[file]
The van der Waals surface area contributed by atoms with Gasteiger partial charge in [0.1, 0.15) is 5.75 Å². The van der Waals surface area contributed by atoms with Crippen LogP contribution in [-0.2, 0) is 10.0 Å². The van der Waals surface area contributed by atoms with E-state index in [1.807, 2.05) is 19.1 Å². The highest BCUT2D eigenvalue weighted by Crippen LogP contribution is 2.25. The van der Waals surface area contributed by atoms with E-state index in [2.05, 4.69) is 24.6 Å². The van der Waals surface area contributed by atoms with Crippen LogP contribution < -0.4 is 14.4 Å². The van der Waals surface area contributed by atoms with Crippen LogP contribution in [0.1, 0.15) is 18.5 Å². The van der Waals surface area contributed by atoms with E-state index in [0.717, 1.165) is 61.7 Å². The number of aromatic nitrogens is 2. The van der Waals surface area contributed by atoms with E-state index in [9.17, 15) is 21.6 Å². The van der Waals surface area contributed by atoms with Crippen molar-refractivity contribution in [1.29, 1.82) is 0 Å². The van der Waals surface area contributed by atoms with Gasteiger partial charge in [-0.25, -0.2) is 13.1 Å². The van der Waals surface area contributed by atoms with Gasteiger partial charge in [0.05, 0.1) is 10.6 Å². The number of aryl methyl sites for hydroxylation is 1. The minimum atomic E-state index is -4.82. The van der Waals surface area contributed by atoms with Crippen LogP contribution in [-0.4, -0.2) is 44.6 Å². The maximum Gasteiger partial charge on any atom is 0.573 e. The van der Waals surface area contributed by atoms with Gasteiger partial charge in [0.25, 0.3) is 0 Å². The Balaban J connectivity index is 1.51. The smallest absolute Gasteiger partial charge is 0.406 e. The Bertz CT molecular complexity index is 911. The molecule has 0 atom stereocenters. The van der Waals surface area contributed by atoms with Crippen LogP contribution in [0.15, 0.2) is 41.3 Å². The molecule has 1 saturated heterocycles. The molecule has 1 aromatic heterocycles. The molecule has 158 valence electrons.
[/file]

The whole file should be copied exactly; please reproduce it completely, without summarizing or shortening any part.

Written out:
The van der Waals surface area contributed by atoms with Gasteiger partial charge in [0.1, 0.15) is 5.75 Å². The van der Waals surface area contributed by atoms with Crippen LogP contribution in [-0.2, 0) is 10.0 Å². The van der Waals surface area contributed by atoms with E-state index in [1.807, 2.05) is 19.1 Å². The highest BCUT2D eigenvalue weighted by Crippen LogP contribution is 2.25. The van der Waals surface area contributed by atoms with E-state index in [2.05, 4.69) is 24.6 Å². The van der Waals surface area contributed by atoms with Crippen LogP contribution < -0.4 is 14.4 Å². The van der Waals surface area contributed by atoms with Crippen LogP contribution in [0.1, 0.15) is 18.5 Å². The van der Waals surface area contributed by atoms with E-state index in [0.717, 1.165) is 61.7 Å². The number of aromatic nitrogens is 2. The van der Waals surface area contributed by atoms with E-state index in [9.17, 15) is 21.6 Å². The van der Waals surface area contributed by atoms with Crippen molar-refractivity contribution in [1.29, 1.82) is 0 Å². The van der Waals surface area contributed by atoms with Gasteiger partial charge in [-0.25, -0.2) is 13.1 Å². The van der Waals surface area contributed by atoms with Gasteiger partial charge in [0.05, 0.1) is 10.6 Å². The number of aryl methyl sites for hydroxylation is 1. The minimum atomic E-state index is -4.82. The van der Waals surface area contributed by atoms with Crippen LogP contribution in [-0.4, -0.2) is 44.6 Å². The maximum Gasteiger partial charge on any atom is 0.573 e. The van der Waals surface area contributed by atoms with Gasteiger partial charge in [0.25, 0.3) is 0 Å². The Balaban J connectivity index is 1.51. The smallest absolute Gasteiger partial charge is 0.406 e. The Bertz CT molecular complexity index is 911. The molecule has 0 atom stereocenters. The van der Waals surface area contributed by atoms with Crippen LogP contribution in [0.15, 0.2) is 41.3 Å². The molecule has 1 saturated heterocycles. The molecule has 1 aromatic heterocycles. The molecule has 158 valence electrons.